Diabetes can harm your eyes. It can damage the small blood vessels in your retina, the back part of your eye. This is called diabetic retinopathy. Diabetes also increases your risk of having glaucoma, cataracts, and other eye problems.
You may not know there is any damage to your eyes until the problem is very bad. Your doctor can catch problems early if you get regular eye exams.
If your doctor finds eye problems early, drugs and other treatments may help prevent them from getting worse.
If you cannot read the labels on your medicines easily, these tips might help you make sure you are taking the correct medicine and the correct dose:
Use felt tip pens to label medicine bottles so you can read them easily.
Use rubber bands or clips to tell them apart.
Ask someone else to give you your medicines.
Always read labels with a magnifying lens.
Use a pill box with compartments for days of the week and times of the day, if you need to take medicines more than once a day.
Never guess when taking your medicines. If you are unsure of your doses, talk with your doctor, nurse, or pharmacist.
Keep medicines and other household items organized in a cabinet so you know where they are.
Use large-print cookbooks to make foods that are on your diabetes meal plan. Ask your doctor or nurse where you can get these books.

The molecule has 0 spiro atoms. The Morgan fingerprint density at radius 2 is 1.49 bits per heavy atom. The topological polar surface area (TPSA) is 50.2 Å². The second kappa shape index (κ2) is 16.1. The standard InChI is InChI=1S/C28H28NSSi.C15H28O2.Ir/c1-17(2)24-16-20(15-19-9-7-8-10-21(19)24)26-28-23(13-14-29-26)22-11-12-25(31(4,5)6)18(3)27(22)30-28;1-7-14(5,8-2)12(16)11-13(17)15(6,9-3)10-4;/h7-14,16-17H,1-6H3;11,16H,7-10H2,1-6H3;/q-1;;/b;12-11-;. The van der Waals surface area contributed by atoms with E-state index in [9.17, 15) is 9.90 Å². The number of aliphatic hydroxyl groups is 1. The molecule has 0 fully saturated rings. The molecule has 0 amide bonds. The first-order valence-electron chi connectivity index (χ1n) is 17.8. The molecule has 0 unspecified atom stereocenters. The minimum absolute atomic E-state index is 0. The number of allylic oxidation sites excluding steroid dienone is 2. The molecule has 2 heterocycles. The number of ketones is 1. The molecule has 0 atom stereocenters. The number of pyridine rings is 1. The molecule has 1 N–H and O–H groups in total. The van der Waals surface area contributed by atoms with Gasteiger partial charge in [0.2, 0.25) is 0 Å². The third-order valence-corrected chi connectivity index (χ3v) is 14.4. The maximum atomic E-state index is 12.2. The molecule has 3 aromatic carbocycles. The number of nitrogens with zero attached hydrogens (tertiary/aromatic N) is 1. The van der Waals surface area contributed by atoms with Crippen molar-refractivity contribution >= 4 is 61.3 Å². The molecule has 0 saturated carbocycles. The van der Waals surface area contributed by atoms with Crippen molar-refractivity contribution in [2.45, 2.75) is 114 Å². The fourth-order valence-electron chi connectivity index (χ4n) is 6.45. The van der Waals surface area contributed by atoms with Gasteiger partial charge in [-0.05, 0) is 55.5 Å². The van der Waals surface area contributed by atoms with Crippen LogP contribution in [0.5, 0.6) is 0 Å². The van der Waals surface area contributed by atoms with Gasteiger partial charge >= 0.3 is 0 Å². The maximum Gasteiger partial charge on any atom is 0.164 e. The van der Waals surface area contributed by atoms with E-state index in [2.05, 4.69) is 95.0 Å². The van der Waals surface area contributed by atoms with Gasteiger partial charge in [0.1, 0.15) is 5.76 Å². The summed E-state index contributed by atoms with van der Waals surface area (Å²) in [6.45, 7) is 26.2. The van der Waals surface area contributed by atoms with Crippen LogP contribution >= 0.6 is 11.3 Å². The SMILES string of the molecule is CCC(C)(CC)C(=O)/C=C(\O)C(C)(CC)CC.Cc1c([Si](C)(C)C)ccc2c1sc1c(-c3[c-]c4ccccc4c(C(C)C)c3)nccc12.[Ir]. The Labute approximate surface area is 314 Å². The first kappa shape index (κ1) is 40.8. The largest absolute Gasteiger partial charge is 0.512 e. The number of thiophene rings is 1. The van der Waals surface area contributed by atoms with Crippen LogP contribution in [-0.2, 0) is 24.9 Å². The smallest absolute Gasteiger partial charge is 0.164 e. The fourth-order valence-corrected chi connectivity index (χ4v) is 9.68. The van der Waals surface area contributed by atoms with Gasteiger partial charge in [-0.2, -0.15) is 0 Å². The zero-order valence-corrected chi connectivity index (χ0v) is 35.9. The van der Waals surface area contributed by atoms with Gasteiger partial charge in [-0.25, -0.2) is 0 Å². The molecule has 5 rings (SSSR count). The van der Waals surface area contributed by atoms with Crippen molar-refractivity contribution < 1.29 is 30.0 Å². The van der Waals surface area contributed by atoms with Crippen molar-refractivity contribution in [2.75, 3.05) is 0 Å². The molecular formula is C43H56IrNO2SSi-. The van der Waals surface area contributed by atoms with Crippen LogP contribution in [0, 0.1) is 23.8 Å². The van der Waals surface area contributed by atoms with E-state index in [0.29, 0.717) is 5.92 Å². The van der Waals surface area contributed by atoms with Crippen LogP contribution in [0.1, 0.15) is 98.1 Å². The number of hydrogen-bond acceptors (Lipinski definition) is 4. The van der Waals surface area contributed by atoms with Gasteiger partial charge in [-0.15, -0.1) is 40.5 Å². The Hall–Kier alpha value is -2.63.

When to Call the Doctor
Call your doctor if:
You cannot see well in dim light.
You have blind spots.
You have double vision (you see 2 things when there is only 1).
Your vision is hazy or blurry and you cannot focus.
You have pain in your eyes.
You are having headaches.
You see spots floating in your eyes.
You cannot see things on the side of your field of vision.
You see shadows.
American Diabetes Association. Standards of medical care in diabetes -- 2010. Diabetes Care. 2010 Jan;33 Suppl 1:S11-61.
Inzucchi SE, Sherwin RS. Type 2 diabetes mellitus. In: Goldman L and Ausiello D, eds. Cecil Medicine. 23rd ed. Saunders; 2007: chap 248.
In the clinic. Type 2 diabetes. Ann Intern Med. 2010 Mar 2;152(5):ITC1-16.
David C. Dugdale, III, MD, Professor of Medicine, Division of General Medicine, Department of Medicine, University of Washington School of Medicine. Also reviewed by David Zieve, MD, MHA, Medical Director, A.D.A.M., Inc.